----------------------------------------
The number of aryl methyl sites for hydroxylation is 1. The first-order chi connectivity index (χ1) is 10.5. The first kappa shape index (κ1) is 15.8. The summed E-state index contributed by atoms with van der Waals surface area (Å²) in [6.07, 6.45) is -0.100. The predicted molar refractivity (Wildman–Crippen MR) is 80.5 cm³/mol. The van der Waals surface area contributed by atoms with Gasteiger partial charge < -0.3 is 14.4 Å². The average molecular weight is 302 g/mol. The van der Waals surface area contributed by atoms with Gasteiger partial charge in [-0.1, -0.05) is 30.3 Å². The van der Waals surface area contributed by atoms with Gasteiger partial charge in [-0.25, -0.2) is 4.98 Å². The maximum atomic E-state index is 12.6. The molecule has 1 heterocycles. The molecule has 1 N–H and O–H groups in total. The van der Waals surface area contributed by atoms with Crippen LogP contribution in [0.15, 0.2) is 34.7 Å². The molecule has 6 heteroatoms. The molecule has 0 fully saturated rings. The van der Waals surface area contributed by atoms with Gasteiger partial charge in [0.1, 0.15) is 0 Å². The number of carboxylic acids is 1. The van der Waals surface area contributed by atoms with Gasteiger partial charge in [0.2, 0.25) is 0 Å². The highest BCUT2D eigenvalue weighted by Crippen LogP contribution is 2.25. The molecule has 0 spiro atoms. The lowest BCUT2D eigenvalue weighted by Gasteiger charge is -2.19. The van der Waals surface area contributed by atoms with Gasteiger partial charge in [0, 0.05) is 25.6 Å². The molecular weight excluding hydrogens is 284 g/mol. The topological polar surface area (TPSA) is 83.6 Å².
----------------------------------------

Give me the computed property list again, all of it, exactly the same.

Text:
The number of aryl methyl sites for hydroxylation is 1. The first-order chi connectivity index (χ1) is 10.5. The first kappa shape index (κ1) is 15.8. The summed E-state index contributed by atoms with van der Waals surface area (Å²) in [6.07, 6.45) is -0.100. The predicted molar refractivity (Wildman–Crippen MR) is 80.5 cm³/mol. The van der Waals surface area contributed by atoms with Gasteiger partial charge < -0.3 is 14.4 Å². The average molecular weight is 302 g/mol. The van der Waals surface area contributed by atoms with Gasteiger partial charge in [-0.1, -0.05) is 30.3 Å². The van der Waals surface area contributed by atoms with Gasteiger partial charge in [-0.25, -0.2) is 4.98 Å². The maximum atomic E-state index is 12.6. The molecule has 1 heterocycles. The molecule has 1 N–H and O–H groups in total. The van der Waals surface area contributed by atoms with Crippen LogP contribution in [0.15, 0.2) is 34.7 Å². The molecule has 6 heteroatoms. The molecule has 0 fully saturated rings. The van der Waals surface area contributed by atoms with Gasteiger partial charge in [0.1, 0.15) is 0 Å². The number of carboxylic acids is 1. The van der Waals surface area contributed by atoms with Gasteiger partial charge in [0.2, 0.25) is 0 Å². The highest BCUT2D eigenvalue weighted by Crippen LogP contribution is 2.25. The molecule has 0 spiro atoms. The lowest BCUT2D eigenvalue weighted by Gasteiger charge is -2.19. The van der Waals surface area contributed by atoms with Gasteiger partial charge in [0, 0.05) is 25.6 Å². The molecular weight excluding hydrogens is 284 g/mol. The topological polar surface area (TPSA) is 83.6 Å².